An Inside Look at the State Senate; Consumer Debt Protection Bill Outlined

Senator Dennis Hisey

Editor’s Note:  This column was submitted by Colorado Senator Dennis Hisey, who represents Senate District 2, encompassing Teller, El Paso, Fremont,  Park and  Clear Creek counties. He was elected to this office in November, 2018.  Hisey has been providing regular updates on actions of the state legislature.

              Interesting bill came through the Finance Committee recently. SB22-086, The Homestead Exemption and Consumer Debt Protection Act. Basically, this bill is for the protection of people who find themselves dealing with debt collectors and/or looking at bankruptcy. We all understand that bad things can happen to good people that can put them in hard times financially. At the same time debt collectors are our friends and neighbors whose job it is to collect money rightfully owed to a person or business.

              Currently if someone finds themselves in a position where they may be losing their home to creditors other than the mortgage holder (they have protected themselves in the loan documents), the creditors can take all of the equity in in your home except for $75,000. For example, if a family had medical bills, bills from a failed business or just personal debt that they could not pay but had a $200,000 in equity in their home, very doable given the appreciation of homes the past several years, those creditors could force the sale of the home taking $125,000 and leaving the homeowner with $75,000 to start over. Presumably this was put in place to keep people from becoming homeless.

              The bill we heard in committee will raise that limit to $250,000, $300,000 if the owner is elderly or disabled. That’s not the price of the home, that’s the equity in the home. So, a homeowner in a $900,000 home that owes more than $750,000 is safe from having their home touched at all by unsecured debt.

              I found that excessive, using the example that if someone owed me $5,000 for goods or services that I had provided and I could not collect while they had $250,000 equity in their home, I would feel like I was subsidizing their life style at the expense of my own business.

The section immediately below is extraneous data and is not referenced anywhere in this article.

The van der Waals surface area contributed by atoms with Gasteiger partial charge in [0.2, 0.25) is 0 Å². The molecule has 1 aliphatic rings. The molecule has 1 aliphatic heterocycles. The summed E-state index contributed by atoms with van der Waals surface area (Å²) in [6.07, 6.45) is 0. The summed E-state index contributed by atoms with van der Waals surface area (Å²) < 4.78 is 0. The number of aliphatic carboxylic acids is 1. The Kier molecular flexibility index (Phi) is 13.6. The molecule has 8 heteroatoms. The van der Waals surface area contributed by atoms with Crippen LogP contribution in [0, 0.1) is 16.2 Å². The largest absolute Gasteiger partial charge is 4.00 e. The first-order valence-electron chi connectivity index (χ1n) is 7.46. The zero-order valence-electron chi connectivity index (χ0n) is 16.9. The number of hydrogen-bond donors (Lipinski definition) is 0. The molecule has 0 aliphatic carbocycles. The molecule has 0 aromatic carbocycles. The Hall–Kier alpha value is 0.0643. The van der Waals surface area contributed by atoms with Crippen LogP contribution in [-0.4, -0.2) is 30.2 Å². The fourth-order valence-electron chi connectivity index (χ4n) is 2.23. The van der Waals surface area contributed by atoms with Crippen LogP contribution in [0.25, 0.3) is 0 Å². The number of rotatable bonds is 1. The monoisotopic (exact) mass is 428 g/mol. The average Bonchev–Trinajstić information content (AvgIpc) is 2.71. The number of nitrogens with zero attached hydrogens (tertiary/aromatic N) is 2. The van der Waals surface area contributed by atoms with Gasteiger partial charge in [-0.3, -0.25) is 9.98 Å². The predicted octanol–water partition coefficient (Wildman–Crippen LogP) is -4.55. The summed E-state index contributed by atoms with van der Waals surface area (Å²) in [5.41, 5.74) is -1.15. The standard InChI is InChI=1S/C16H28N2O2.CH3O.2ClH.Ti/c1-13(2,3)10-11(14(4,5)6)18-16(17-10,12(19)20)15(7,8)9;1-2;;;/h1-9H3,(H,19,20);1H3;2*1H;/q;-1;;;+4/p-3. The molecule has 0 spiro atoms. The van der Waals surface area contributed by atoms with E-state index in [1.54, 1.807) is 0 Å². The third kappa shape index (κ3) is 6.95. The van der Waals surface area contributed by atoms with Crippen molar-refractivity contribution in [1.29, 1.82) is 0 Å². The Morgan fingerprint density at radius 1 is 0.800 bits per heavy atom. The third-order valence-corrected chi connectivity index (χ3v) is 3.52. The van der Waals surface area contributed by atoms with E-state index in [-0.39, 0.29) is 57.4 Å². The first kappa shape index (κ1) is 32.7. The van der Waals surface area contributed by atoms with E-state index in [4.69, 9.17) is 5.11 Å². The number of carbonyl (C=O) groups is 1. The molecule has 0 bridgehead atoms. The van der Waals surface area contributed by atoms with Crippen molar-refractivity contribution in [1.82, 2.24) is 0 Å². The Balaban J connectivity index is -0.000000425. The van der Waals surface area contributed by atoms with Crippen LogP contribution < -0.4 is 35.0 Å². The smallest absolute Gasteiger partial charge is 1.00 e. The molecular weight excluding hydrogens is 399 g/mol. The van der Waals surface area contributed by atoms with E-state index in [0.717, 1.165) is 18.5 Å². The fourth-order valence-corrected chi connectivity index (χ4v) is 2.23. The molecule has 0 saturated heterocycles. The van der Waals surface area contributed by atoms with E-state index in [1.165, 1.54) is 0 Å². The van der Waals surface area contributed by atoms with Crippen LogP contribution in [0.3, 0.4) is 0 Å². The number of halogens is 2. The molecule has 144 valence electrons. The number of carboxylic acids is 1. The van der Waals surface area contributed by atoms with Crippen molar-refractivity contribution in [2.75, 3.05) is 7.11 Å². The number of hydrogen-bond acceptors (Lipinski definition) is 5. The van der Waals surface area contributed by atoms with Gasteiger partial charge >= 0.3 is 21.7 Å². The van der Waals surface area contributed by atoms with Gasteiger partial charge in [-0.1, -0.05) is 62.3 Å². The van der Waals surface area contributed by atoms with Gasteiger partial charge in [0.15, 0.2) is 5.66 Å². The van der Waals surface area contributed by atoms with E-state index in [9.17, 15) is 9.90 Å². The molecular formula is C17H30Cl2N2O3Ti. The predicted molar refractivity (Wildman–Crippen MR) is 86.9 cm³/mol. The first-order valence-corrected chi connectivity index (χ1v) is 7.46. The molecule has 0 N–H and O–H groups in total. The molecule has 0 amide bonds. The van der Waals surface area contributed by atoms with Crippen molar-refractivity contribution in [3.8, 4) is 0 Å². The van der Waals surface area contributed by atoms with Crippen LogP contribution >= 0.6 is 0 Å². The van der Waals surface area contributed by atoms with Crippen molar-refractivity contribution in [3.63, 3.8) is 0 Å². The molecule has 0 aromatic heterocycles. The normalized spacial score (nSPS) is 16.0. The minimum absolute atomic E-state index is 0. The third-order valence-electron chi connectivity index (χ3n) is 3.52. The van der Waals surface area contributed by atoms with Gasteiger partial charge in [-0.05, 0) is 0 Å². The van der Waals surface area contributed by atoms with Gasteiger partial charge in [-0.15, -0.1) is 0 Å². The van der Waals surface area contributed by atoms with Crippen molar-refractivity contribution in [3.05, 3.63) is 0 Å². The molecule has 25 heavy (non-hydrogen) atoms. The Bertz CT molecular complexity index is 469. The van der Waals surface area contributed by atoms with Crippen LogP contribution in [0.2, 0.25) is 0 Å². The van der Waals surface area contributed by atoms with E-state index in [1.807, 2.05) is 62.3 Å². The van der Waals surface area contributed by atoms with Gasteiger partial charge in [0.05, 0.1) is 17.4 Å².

The second part of the bill has to do with freezing money in bank accounts. Presumably the goal here is keep people from going hungry. Just like keeping people from being homeless these are compassionate goals that most of us would agree with.

              The new limit on freezing cash in the bank will go to $2,500. Unknown to me until the hearing, 80% of earned income (paycheck), child support, social security and a few other sources of income are currently off limits.  So, often most of what is in checking account and possibly savings accounts is already protected.

              I’m a little murky on the mechanics of how attaching a bank account works but I tend to be a little more sympathetic toward the bank account exemption. If someone owing money has to prove which money in the checking account is exempt and which is not to gain access to protected money there could be a lot of bounced checks before that gets sorted out. Realizing that on the other hand debt collection is heavily regulated and reasonable collection efforts had to have been made before an account can be frozen or seized.

              Doesn’t matter if you are WalMart or the local furniture store, everything that leaves the store and doesn’t get paid for means every other customer has to pay more for that business to stay open.

I welcome your thoughts and comments on the happenings here at the Capital. Lots of ways to stay in touch; Office phone: 303-866-4877, Mobile phone: 719-351-2121, Email:, Twitter: @SenDennisHisey, Facebook: Senator Dennis Hisey